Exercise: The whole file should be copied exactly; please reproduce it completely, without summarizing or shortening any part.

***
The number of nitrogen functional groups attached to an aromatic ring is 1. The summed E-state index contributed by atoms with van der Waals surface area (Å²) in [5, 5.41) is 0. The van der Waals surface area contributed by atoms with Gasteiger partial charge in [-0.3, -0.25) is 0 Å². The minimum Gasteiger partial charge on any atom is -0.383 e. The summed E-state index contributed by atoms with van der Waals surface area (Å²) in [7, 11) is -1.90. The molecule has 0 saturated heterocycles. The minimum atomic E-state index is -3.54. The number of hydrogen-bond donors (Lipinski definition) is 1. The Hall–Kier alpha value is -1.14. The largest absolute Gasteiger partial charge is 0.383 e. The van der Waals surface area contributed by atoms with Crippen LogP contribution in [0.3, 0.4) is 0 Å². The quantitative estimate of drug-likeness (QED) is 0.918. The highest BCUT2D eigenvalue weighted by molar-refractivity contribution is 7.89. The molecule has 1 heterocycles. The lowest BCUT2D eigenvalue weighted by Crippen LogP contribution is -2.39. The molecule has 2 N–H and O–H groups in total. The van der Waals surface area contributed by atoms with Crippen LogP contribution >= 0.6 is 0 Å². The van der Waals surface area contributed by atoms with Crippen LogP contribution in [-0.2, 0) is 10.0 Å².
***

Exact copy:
The number of nitrogen functional groups attached to an aromatic ring is 1. The summed E-state index contributed by atoms with van der Waals surface area (Å²) in [5, 5.41) is 0. The van der Waals surface area contributed by atoms with Gasteiger partial charge in [-0.3, -0.25) is 0 Å². The minimum Gasteiger partial charge on any atom is -0.383 e. The summed E-state index contributed by atoms with van der Waals surface area (Å²) in [7, 11) is -1.90. The molecule has 0 saturated heterocycles. The minimum atomic E-state index is -3.54. The number of hydrogen-bond donors (Lipinski definition) is 1. The Hall–Kier alpha value is -1.14. The largest absolute Gasteiger partial charge is 0.383 e. The van der Waals surface area contributed by atoms with Crippen LogP contribution in [0.3, 0.4) is 0 Å². The quantitative estimate of drug-likeness (QED) is 0.918. The highest BCUT2D eigenvalue weighted by molar-refractivity contribution is 7.89. The molecule has 1 heterocycles. The lowest BCUT2D eigenvalue weighted by Crippen LogP contribution is -2.39. The molecule has 2 N–H and O–H groups in total. The van der Waals surface area contributed by atoms with Crippen LogP contribution >= 0.6 is 0 Å². The van der Waals surface area contributed by atoms with Crippen LogP contribution in [-0.2, 0) is 10.0 Å².